We all have busy lives these days. Whether you’re an adult learner with a family and a full-time job or a kid with a week jam packed full of extracurricular activities. It can be hard to find the time to practice your guitar, bass, banjo or whatever instrument you play. Did you know that you can actually practice without your guitar?
What? I don’t always need my guitar to practice?
It’s true! You might think I’m sounding crazy but hear me out. I have mentioned in another blog post (Practice: It’s all in your head!) that it’s your brain doing the work and I’ve provided a few tips for using your brain more efficiently for practice. So, if your brain is doing all the work, why not do some of the brain work on its own without your guitar, bass or whatever instrument? Hopefully, it doesn’t sound so crazy now!
It’s all about visualisation…
Before we go any further, I don’t want you thinking I’m going to get you sitting in the lotus position and meditating (although meditation is great!). I can’t do the lotus position. If I get down on the floor, there’s a good chance I won’t be able to get back up again…anyway, I digress. It’s simply about running through things in your mind, concentrating on it and practicing in your head. Let me give you an example.
Many moons ago, I had piano lessons from a wonderful teacher Steve Owen. He was helping my get through my ABRSM piano grades. One week in a lesson that was frighteningly close to my exam date (for either grade 3 or 4, I can’t be sure), he told me to go home and not play the piano that week. Not play the piano!?! Was he crazy? I thought he was but I followed his advice anyway. The advice was as follows:
Keep your piano lid closed. Sit at the piano with your music and play it though in your head whilst looking at the score. Play the pieces as you want them to sound with all the phrasing and dynamics, speed etc. Come back next week and we’ll see how you’ve got on.
I was a good girl. I did as I was told. When I went to my lesson the following week, Steve asked me to play my 3 pieces. When I did, I was amazed at the result. Everything flowed beautifully. The dynamics and phrasing were great. It sounded much more musical than it had a week previously. My fingers could already play the notes, but the time away from the keys solidified the pieces in my mind and gave me a chance to experiment with them musically without the prospect of getting my fingers muddled by thinking too much about everything else while I was playing.
What I’m describing above is called auditory imagery. You can do this with any music you are learning to help improve your musicality. Another form of visualisation that people are more familiar with is visual imagery where you imagine seeing things in your minds eye. This is good for practicing scale shapes and fingerings, helping you to learn them more quickly.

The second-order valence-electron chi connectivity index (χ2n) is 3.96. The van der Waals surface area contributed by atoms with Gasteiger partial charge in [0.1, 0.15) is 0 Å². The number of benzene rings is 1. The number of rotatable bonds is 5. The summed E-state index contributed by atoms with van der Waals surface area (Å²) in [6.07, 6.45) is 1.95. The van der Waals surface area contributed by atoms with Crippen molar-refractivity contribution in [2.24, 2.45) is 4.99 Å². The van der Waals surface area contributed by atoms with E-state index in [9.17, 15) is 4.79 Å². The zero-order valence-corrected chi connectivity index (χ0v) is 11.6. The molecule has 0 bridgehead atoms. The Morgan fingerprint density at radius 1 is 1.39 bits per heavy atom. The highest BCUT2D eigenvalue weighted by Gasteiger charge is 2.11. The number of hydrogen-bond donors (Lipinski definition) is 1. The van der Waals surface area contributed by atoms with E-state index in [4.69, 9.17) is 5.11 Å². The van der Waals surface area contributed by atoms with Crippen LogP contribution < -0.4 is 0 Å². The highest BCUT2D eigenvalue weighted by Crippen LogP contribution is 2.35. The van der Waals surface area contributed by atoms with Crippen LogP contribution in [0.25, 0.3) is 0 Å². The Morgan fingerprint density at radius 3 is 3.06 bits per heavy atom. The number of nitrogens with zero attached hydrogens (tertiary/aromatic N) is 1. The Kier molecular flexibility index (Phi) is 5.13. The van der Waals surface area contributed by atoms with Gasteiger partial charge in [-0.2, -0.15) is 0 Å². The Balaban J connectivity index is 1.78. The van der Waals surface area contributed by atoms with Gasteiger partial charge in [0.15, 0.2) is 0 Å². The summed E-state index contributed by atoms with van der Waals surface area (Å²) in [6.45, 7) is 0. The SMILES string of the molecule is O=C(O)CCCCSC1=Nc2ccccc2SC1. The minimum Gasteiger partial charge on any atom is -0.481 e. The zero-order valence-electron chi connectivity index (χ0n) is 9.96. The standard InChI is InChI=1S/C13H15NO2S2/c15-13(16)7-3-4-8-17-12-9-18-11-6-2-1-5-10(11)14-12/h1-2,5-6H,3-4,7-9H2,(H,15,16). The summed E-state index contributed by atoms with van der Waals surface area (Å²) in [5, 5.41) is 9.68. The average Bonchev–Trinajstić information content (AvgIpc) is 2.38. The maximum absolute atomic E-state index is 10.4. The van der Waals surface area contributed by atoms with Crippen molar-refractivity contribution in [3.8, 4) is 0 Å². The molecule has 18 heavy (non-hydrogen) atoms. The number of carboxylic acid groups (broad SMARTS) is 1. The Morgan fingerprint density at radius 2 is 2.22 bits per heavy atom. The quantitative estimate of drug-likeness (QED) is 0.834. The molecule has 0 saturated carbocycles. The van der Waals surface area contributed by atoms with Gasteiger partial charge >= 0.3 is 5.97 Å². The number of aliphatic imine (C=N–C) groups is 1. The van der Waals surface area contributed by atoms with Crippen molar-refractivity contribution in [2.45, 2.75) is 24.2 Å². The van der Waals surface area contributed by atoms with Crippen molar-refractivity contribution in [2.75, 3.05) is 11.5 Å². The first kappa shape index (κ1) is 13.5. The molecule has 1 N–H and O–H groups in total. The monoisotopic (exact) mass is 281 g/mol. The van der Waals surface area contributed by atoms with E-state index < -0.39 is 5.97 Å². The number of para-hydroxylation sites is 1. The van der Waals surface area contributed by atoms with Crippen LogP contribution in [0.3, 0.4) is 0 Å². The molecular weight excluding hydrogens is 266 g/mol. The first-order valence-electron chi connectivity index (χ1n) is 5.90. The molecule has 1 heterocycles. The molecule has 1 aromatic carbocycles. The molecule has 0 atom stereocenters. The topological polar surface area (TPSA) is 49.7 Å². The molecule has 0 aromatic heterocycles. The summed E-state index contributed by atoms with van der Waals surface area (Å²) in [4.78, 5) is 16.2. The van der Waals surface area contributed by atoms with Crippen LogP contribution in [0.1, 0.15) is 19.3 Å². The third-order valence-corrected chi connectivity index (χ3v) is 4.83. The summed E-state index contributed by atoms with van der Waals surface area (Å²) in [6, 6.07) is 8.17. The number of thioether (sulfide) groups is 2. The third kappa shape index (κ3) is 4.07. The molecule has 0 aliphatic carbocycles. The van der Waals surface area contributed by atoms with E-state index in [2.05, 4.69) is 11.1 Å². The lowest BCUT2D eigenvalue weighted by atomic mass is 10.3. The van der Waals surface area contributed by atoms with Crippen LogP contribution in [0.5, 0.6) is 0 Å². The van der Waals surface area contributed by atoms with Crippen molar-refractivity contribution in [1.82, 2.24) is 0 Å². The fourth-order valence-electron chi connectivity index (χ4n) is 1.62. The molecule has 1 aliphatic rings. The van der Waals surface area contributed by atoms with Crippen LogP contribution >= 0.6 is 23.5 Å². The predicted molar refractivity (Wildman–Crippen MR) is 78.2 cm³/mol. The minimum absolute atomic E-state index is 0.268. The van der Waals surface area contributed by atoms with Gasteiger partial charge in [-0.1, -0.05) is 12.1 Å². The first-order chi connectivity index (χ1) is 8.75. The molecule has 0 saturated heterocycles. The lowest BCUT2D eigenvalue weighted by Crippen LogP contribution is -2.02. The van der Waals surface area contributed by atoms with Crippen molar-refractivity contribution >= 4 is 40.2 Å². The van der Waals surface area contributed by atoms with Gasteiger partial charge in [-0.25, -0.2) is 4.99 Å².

Dare I say it, but you can also play air guitar, and imagine playing your pieces, scales, technical exercises etc. while mimicking the motions with your body. Whenever you are away from your instrument for a long period of time, you can keep things fresh in your mind. If you don’t have much free time to practice you can squeeze a few minutes of mental practice here and there. Maybe while you’re sitting in a waiting room, or waiting in the car for the kids to come out of school. Or as I do, to give me something to think about when I can’t get to sleep at night!
The ideas above are just a few examples of the tricks you can have up your sleeve while practicing. Remember, nothing compares to getting some expert advice if you are having problems. A teacher is always the best way forward. If there isn’t a teacher near you, you can always contact me for Skype guitar lessons!
The main thing is to enjoy what you do and keep practicing!
Do you have any comments on this article? If so, please feel free to comment below. The more we can help each other out, the better the musicians we will become.
I’ve been listening to acoustic songs and strumming on my shirt during quiet time (I find myself more capable of zoning in on the rhythm and timing when someone else is singing), and I did feel a bit more comfortable with it during practice today, so I think it could make a difference during actual instrumental time. I did have to find out if anyone else had found it to be true, though, and that’s how I got here